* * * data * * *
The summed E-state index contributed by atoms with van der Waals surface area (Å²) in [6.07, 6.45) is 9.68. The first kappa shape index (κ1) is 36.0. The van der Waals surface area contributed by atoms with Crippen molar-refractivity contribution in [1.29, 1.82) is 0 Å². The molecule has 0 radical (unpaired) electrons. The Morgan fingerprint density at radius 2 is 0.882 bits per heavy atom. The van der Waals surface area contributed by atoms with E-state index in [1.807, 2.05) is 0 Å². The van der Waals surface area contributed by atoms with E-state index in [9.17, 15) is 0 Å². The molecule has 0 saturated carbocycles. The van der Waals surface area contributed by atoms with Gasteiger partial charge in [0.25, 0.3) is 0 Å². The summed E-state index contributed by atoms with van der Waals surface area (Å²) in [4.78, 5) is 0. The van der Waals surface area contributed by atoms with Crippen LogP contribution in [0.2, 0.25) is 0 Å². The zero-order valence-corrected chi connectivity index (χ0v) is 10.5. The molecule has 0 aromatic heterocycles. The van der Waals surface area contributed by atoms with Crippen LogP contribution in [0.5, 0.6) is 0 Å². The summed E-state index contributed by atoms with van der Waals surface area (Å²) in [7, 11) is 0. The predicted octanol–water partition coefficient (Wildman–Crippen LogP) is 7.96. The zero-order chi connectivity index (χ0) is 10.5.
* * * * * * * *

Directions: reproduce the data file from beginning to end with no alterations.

The summed E-state index contributed by atoms with van der Waals surface area (Å²) in [6.07, 6.45) is 9.68. The first kappa shape index (κ1) is 36.0. The van der Waals surface area contributed by atoms with Crippen molar-refractivity contribution in [1.29, 1.82) is 0 Å². The molecule has 0 radical (unpaired) electrons. The Morgan fingerprint density at radius 2 is 0.882 bits per heavy atom. The van der Waals surface area contributed by atoms with E-state index in [1.807, 2.05) is 0 Å². The van der Waals surface area contributed by atoms with E-state index in [9.17, 15) is 0 Å². The molecule has 0 saturated carbocycles. The van der Waals surface area contributed by atoms with Gasteiger partial charge in [0.25, 0.3) is 0 Å². The summed E-state index contributed by atoms with van der Waals surface area (Å²) in [4.78, 5) is 0. The van der Waals surface area contributed by atoms with Crippen LogP contribution in [0.2, 0.25) is 0 Å². The zero-order valence-corrected chi connectivity index (χ0v) is 10.5. The molecule has 0 aromatic heterocycles. The van der Waals surface area contributed by atoms with Crippen LogP contribution in [0.5, 0.6) is 0 Å². The summed E-state index contributed by atoms with van der Waals surface area (Å²) in [7, 11) is 0. The predicted octanol–water partition coefficient (Wildman–Crippen LogP) is 7.96. The zero-order chi connectivity index (χ0) is 10.5.